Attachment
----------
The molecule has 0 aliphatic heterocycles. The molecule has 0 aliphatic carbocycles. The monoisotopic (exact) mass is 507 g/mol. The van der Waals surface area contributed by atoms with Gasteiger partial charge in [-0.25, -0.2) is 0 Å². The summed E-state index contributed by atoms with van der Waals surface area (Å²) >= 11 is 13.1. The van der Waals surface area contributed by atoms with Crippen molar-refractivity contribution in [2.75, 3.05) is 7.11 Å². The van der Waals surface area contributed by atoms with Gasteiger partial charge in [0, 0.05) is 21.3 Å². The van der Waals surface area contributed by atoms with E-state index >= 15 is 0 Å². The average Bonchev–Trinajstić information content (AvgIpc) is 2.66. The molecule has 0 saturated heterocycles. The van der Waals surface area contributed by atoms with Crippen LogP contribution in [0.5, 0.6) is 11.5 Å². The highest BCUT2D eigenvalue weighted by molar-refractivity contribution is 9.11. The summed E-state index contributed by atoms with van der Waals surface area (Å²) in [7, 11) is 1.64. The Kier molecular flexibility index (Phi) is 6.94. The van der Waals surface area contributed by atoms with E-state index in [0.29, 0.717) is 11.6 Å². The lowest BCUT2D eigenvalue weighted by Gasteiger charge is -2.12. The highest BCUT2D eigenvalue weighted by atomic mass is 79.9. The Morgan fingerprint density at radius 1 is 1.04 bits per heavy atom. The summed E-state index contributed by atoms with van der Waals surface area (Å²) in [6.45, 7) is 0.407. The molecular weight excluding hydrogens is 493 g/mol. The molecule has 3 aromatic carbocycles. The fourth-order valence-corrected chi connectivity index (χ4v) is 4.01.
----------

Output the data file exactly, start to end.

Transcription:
The molecule has 0 aliphatic heterocycles. The molecule has 0 aliphatic carbocycles. The monoisotopic (exact) mass is 507 g/mol. The van der Waals surface area contributed by atoms with Gasteiger partial charge in [-0.25, -0.2) is 0 Å². The summed E-state index contributed by atoms with van der Waals surface area (Å²) >= 11 is 13.1. The van der Waals surface area contributed by atoms with Crippen molar-refractivity contribution in [2.75, 3.05) is 7.11 Å². The van der Waals surface area contributed by atoms with Gasteiger partial charge in [0, 0.05) is 21.3 Å². The van der Waals surface area contributed by atoms with E-state index >= 15 is 0 Å². The average Bonchev–Trinajstić information content (AvgIpc) is 2.66. The molecule has 0 saturated heterocycles. The van der Waals surface area contributed by atoms with Crippen LogP contribution in [0.5, 0.6) is 11.5 Å². The highest BCUT2D eigenvalue weighted by molar-refractivity contribution is 9.11. The summed E-state index contributed by atoms with van der Waals surface area (Å²) in [7, 11) is 1.64. The Kier molecular flexibility index (Phi) is 6.94. The van der Waals surface area contributed by atoms with E-state index in [0.29, 0.717) is 11.6 Å². The lowest BCUT2D eigenvalue weighted by Gasteiger charge is -2.12. The highest BCUT2D eigenvalue weighted by atomic mass is 79.9. The Morgan fingerprint density at radius 1 is 1.04 bits per heavy atom. The summed E-state index contributed by atoms with van der Waals surface area (Å²) in [6.45, 7) is 0.407. The molecular weight excluding hydrogens is 493 g/mol. The molecule has 3 aromatic carbocycles. The fourth-order valence-corrected chi connectivity index (χ4v) is 4.01.